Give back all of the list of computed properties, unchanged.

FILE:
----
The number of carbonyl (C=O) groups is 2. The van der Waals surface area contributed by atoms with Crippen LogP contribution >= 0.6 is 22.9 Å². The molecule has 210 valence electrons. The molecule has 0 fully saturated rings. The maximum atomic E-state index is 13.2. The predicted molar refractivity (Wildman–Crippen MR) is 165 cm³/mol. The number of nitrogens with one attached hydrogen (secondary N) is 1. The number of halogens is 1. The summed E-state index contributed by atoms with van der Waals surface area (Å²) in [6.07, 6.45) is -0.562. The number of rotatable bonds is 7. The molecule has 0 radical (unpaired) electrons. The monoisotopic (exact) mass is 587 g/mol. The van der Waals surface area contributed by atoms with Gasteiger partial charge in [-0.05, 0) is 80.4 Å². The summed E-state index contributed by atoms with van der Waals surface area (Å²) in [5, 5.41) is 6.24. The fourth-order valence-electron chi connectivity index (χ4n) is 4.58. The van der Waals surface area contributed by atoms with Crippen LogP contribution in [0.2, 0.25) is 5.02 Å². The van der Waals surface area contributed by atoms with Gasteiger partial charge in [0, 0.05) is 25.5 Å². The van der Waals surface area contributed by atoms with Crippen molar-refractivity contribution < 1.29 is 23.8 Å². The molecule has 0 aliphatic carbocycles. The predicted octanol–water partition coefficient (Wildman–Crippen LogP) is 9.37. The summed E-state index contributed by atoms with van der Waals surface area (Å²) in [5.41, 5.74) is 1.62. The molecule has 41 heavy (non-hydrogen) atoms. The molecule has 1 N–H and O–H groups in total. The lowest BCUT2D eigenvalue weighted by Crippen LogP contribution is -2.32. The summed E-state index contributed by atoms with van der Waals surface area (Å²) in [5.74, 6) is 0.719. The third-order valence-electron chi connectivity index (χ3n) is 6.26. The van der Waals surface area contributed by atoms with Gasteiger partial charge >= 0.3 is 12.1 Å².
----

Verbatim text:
The number of carbonyl (C=O) groups is 2. The van der Waals surface area contributed by atoms with Crippen LogP contribution >= 0.6 is 22.9 Å². The molecule has 210 valence electrons. The molecule has 0 fully saturated rings. The maximum atomic E-state index is 13.2. The predicted molar refractivity (Wildman–Crippen MR) is 165 cm³/mol. The number of nitrogens with one attached hydrogen (secondary N) is 1. The number of halogens is 1. The summed E-state index contributed by atoms with van der Waals surface area (Å²) in [6.07, 6.45) is -0.562. The number of rotatable bonds is 7. The molecule has 0 radical (unpaired) electrons. The monoisotopic (exact) mass is 587 g/mol. The van der Waals surface area contributed by atoms with Gasteiger partial charge in [-0.05, 0) is 80.4 Å². The summed E-state index contributed by atoms with van der Waals surface area (Å²) in [5, 5.41) is 6.24. The fourth-order valence-electron chi connectivity index (χ4n) is 4.58. The van der Waals surface area contributed by atoms with Crippen LogP contribution in [0.2, 0.25) is 5.02 Å². The van der Waals surface area contributed by atoms with Gasteiger partial charge in [0, 0.05) is 25.5 Å². The van der Waals surface area contributed by atoms with Crippen molar-refractivity contribution < 1.29 is 23.8 Å². The molecule has 0 aliphatic carbocycles. The predicted octanol–water partition coefficient (Wildman–Crippen LogP) is 9.37. The summed E-state index contributed by atoms with van der Waals surface area (Å²) in [5.41, 5.74) is 1.62. The molecule has 41 heavy (non-hydrogen) atoms. The molecule has 1 N–H and O–H groups in total. The lowest BCUT2D eigenvalue weighted by Crippen LogP contribution is -2.32. The summed E-state index contributed by atoms with van der Waals surface area (Å²) in [5.74, 6) is 0.719. The third-order valence-electron chi connectivity index (χ3n) is 6.26. The van der Waals surface area contributed by atoms with Gasteiger partial charge >= 0.3 is 12.1 Å².